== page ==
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AIDS. 2002 Apr 12;16(6):839-49.

Immune reconstitution in HIV-1-infected children on antiretroviral therapy: role of thymic output and viral fitness.

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Department of Oncology and Surgical Sciences, Oncology Section, AIDS Reference Center, University of Padova, Italy.



To investigate the role of thymic output and viral fitness in immune reconstitution in HIV-1-infected children on antiretroviral therapy.


Thymic output was studied by measuring levels of T-cell receptor rearrangement excision circles (TREC) in peripheral blood lymphocytes, using a real-time quantitative PCR assay. Recombinant viruses containing pre-therapy or post-therapy HIV-1 protease domains were evaluated for viral infectivity in a quantitative single-cycle assay.


Eighteen HIV-1-infected children who showed a significant increase in CD4 T-cell count after therapy were studied; HIV-1 plasma viraemia was substantially suppressed in 12 children (virological responders), but not in the other six (virological non-responders). TREC were quantified at baseline, and sequentially during the first 12 months of therapy. Both virological responders and non-responders showed an increase in TREC levels that was inversely correlated with baseline TREC and CD4 T cell counts. Changes in TREC positively correlated with CD4 T-cell count increases in virological responders, but not in non-responders; moreover, the ratios between TREC and CD4 T-cell count increases were higher in non-responders than in responders, suggesting a persistence of peripheral CD4 T-cell loss in the former. Drug-resistant viruses with reduced replicative capacity were documented in three out of six non-responders.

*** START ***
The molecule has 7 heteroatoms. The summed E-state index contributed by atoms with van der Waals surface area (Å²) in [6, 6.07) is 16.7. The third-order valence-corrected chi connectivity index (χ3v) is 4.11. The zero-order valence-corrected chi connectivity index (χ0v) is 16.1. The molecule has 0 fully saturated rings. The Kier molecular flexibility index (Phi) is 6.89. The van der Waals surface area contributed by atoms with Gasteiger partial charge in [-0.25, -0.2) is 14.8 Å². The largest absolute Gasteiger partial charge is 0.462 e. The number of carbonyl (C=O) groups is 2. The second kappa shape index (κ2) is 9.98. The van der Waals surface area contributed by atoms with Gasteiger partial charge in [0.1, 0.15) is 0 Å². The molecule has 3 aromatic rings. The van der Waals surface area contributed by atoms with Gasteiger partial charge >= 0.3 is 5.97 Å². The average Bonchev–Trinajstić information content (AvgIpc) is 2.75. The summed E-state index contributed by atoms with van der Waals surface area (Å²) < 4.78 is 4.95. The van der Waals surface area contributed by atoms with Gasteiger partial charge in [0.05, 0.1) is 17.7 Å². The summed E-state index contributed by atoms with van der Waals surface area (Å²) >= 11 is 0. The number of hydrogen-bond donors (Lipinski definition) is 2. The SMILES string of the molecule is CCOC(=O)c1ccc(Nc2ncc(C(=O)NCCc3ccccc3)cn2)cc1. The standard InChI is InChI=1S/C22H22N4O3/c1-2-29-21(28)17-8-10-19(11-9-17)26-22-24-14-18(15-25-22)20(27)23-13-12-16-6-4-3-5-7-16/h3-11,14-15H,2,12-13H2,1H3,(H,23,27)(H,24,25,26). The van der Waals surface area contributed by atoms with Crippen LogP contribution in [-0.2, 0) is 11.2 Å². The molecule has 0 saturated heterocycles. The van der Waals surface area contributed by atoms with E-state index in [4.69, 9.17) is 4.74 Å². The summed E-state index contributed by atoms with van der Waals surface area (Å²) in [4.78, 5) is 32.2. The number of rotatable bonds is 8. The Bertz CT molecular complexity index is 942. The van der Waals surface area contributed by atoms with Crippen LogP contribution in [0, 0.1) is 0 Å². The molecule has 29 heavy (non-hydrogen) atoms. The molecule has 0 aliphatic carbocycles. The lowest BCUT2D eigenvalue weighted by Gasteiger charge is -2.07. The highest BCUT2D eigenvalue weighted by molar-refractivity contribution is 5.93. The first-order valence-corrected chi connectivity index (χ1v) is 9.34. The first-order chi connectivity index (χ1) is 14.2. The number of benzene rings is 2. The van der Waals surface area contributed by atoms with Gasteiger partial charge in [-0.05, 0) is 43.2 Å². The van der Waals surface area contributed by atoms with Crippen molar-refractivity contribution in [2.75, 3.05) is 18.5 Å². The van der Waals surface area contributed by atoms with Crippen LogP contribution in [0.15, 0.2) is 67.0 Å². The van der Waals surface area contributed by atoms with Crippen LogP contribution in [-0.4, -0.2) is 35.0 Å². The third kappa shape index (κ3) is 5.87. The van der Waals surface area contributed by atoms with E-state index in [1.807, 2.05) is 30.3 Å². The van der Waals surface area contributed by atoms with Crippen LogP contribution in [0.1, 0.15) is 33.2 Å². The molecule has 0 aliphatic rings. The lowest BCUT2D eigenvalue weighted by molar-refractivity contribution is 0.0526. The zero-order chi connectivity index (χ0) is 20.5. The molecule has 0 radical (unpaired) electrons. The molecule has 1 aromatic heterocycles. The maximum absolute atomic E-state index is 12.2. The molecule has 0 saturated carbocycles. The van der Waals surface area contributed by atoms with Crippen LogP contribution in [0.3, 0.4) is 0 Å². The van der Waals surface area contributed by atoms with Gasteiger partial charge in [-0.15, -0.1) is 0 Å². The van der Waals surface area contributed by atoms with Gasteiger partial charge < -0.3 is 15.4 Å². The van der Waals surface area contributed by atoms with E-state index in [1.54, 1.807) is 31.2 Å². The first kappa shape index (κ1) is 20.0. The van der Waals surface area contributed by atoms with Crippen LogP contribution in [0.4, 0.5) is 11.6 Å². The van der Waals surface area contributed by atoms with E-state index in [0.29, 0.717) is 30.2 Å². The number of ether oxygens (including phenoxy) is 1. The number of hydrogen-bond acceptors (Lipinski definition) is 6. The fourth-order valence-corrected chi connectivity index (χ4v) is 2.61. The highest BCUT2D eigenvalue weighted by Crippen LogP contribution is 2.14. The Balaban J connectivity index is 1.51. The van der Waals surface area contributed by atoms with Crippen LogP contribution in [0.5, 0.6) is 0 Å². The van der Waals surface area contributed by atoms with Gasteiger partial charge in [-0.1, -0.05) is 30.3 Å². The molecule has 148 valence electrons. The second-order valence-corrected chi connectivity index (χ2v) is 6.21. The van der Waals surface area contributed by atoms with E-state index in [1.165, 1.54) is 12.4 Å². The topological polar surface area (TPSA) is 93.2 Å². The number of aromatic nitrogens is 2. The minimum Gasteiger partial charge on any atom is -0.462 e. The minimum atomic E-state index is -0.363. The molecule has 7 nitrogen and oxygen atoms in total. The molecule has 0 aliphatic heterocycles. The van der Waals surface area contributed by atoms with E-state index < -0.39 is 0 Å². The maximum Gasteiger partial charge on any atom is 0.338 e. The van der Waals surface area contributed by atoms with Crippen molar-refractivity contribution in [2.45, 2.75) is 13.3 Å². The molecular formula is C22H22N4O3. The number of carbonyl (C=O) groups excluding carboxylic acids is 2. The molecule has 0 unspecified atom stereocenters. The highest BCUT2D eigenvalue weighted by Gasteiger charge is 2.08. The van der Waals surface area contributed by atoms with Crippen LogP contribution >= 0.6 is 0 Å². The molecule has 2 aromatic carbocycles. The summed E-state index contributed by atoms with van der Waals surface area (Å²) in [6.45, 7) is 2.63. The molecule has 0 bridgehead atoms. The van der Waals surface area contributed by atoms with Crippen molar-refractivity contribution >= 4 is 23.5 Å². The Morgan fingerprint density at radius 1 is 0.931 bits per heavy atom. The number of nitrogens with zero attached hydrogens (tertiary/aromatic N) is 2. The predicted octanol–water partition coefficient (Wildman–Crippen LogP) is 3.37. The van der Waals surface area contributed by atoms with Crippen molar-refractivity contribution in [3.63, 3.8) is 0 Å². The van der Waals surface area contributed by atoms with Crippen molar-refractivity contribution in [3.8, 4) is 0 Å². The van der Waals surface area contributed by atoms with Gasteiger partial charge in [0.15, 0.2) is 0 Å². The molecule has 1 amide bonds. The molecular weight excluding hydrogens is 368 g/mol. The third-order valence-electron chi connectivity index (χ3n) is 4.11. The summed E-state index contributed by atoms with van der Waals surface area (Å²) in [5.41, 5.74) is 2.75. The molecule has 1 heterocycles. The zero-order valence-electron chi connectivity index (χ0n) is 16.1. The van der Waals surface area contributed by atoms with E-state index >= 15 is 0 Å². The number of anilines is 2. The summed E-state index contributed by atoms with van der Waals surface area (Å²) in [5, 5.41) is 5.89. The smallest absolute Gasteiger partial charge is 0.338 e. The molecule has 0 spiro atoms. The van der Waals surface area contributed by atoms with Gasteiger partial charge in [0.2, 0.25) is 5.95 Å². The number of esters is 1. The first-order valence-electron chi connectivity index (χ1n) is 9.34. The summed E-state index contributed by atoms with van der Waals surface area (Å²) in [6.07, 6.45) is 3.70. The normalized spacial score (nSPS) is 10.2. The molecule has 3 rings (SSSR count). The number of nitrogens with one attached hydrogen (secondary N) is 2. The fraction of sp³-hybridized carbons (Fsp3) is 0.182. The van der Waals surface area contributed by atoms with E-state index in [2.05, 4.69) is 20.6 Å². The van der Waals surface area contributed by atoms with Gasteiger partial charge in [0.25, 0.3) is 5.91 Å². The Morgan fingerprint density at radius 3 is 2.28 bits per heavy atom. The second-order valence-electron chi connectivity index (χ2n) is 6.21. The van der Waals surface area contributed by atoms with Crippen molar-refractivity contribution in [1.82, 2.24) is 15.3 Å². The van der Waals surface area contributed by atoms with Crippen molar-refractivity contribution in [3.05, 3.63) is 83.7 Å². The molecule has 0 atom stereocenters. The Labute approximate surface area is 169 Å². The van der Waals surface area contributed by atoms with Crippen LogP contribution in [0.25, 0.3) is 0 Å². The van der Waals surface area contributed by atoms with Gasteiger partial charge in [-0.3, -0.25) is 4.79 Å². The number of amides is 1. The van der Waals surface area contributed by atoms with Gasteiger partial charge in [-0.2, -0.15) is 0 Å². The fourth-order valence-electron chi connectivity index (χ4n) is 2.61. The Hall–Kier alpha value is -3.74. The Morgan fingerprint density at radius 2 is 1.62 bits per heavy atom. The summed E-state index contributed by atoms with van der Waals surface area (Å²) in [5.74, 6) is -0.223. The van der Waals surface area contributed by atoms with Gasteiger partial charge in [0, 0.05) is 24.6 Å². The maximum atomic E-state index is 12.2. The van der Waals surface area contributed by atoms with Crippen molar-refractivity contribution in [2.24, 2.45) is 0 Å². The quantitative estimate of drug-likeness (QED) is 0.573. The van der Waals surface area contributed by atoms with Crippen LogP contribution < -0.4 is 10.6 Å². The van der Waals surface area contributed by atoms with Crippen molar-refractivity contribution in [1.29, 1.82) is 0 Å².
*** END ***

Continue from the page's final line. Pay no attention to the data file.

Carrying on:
These findings indicate that recovery of thymic function is a pivotal event in immune reconstitution, and suggest that CD4 T-cell increase despite persistent viraemia is sustained by a continuous thymic output that compensates peripheral CD4 T-cell depletion which might be slowed down by emerging viruses with reduced fitness.

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